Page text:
In Al-Khalil (Hebron) in the Tel Rumeida area, 15-year old Awne Shamsiyeh lives with his family.
After the Hebron Agreement (1997), the city was divided into two areas, H1 (supposedly under full Palestinian Authority civil and security control) and H2, (under full Israeli military civil and security control). Since 1974, many illegal settlements occupied land in the area now know as H2.
Awne is one of the many Palestinians living inside H2, door-to-door with Israeli settlers, checkpoints, army bases, and the Israeli military.
Over the years, ISM activists have worked with the Shamsiyeh family and spent time with Awne in Tel Rumeida, who experiences many problems with both settlers and the Israeli military. ISMers met with Awne to interview him, and hear his story of growing up under a military occupation:
How would you describe your daily life in H2?
Living in H2 in al-Khalil (Hebron) is very difficult. The Israeli army and settlers try to prevent us from living a normal life. They interrupt our lives on a daily basis and make it unsafe for us to live here. I never feel safe in H2.
What experiences have you had, living door-to-door with Israeli settlers?
In the beginning I didnât know how to behave around them. Now Iâm 15 and have had a lot of experience so I know how to deal with them. Iâve had so many troubles with them (settlers) but Iâve learned from it and know how to fight them. Iâve even learnt Hebrew just from my fights with the settlers and from talking to the Israeli soldiers.
In what way does the constant presence of the Israeli army affect your daily life?
I like to look at it in a positive way; I have become more brave and I now know how to control my fear. I can speak Hebrew now and I know how to deal with my oppressors.
Awne lives with his parents, Emad and Fayzeh, his two sisters, Madlin (16-years old) and Marwa (11-years old), and his two younger brothers, Mohamed (12-years old) and Saleh (9-years old). The roof of the family is often taken over by settlers who want to enjoy the view and harass the family. There is also a military watchtower, which is still occasionally used, on their roof. Their house has been locked in by a wall covered in zionist graffiti, leaving only one narrow entrance to the house. Next to the wall there is another watchtower, which means the family is totally exposed and being constantly watched by the Israeli military.
What are your personal experiences with the Israeli army and the settlers?
I will give you one example. A year ago or something, Israeli settlers went on to the roof belonging to my family to look at the view. My family and I went up to them and told them they were trespassing and that they should leave. They started spitting at us and claimed that our house belonged to them. We said âno this is our houseâ. The settlers were very aggressive and a fight broke out. The Israeli army came and defended the settlers. The settlers beat me and my father. They beat me unconscious so I donât remember more. But itâs all on video. The soldiers took me in to an army jeep and drove me to Road 60 where they handed me over to a Palestinian ambulance. They donât allow Palestinian ambulances in H2, not even in cases of life and death.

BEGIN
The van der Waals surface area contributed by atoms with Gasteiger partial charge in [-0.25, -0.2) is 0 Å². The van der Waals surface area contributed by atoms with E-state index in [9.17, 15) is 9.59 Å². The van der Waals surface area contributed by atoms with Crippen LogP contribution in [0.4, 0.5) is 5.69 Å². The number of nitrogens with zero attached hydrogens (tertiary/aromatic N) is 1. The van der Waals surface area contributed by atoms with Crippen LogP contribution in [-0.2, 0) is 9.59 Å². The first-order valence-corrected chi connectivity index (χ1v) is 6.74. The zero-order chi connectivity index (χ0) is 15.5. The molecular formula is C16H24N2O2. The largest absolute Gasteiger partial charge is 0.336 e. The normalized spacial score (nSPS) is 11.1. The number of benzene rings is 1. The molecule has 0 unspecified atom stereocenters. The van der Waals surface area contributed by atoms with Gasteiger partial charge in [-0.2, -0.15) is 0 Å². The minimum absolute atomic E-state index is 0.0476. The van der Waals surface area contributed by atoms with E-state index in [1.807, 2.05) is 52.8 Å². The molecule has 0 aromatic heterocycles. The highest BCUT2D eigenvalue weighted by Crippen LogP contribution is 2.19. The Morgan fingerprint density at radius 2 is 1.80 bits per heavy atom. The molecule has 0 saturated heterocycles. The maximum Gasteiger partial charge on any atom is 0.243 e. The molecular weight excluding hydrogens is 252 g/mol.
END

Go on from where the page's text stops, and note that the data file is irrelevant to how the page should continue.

(ISM was present and documented this attack on video.)
Do you know how many times you have been attacked by settlers, detained by the army and arrested?
Fights and troubles with the settlers happen regularly, so I have no idea. The same with detentions, it happens so often, almost every day. I have been arrested four times. The longest arrest lasted for a day in a police station. Usually they take me to the army base and keep me there for some hours.
(ISM has documented numerous detentions of Awne.)
What are your hopes and dreams?
I have the dream that the occupation will end and all Palestinians will be free. Also I want to be a mechanic when Iâm older.
What about fears?
I donât fear anything but God.
Are you afraid that the settlers or Israeli army will attack your family?
I was only scared the first time I had a problem with them. Since then Iâve never feared them. If the soldiers or settlers come to my home and make trouble and hurt my family, of course I wonât be silent. I will do anything to prevent the attack, to make it as difficult for them as possible. I will always protect my family. But I am not afraid anymore. This is the life here. You canât go around being scared all the time. For the Palestinians its like a routine, something almost normal.
A few meters from the family home is a checkpoint with one or two soldiers 24 hours a day, leading up to the Tel Rumeida Settlement. The family is often stopped and regularly have their ID checked, even if they are just playing in the street or going to the shop further up the road.
What do you do for fun in Tel Rumeida?
There is no fun here. There is always a problem with either the settlers or the Israeli army. Even if we just play football they will interrupt.
How do you personally resist the Israeli occupation?
With my mind! I donât use violence. If there is a situation with the soldiers or settlers I count to ten and breathe before I react. I use my words to resist, like I told you Iâve learnt Hebrew, so I can talk to them in their language. I also use a camera. The camera is like a weapon, so I can resist non-violently. With video and photos I can expose what is happening here to me and all Palestinians.
Do you have anything else you want to share?
Just that everywhere I go there seems to be trouble. At the moment I have a summer job in Azaria in Israel, and after I came the army started to raid a lot of Palestinian houses in the village. Itâs like the trouble follows me.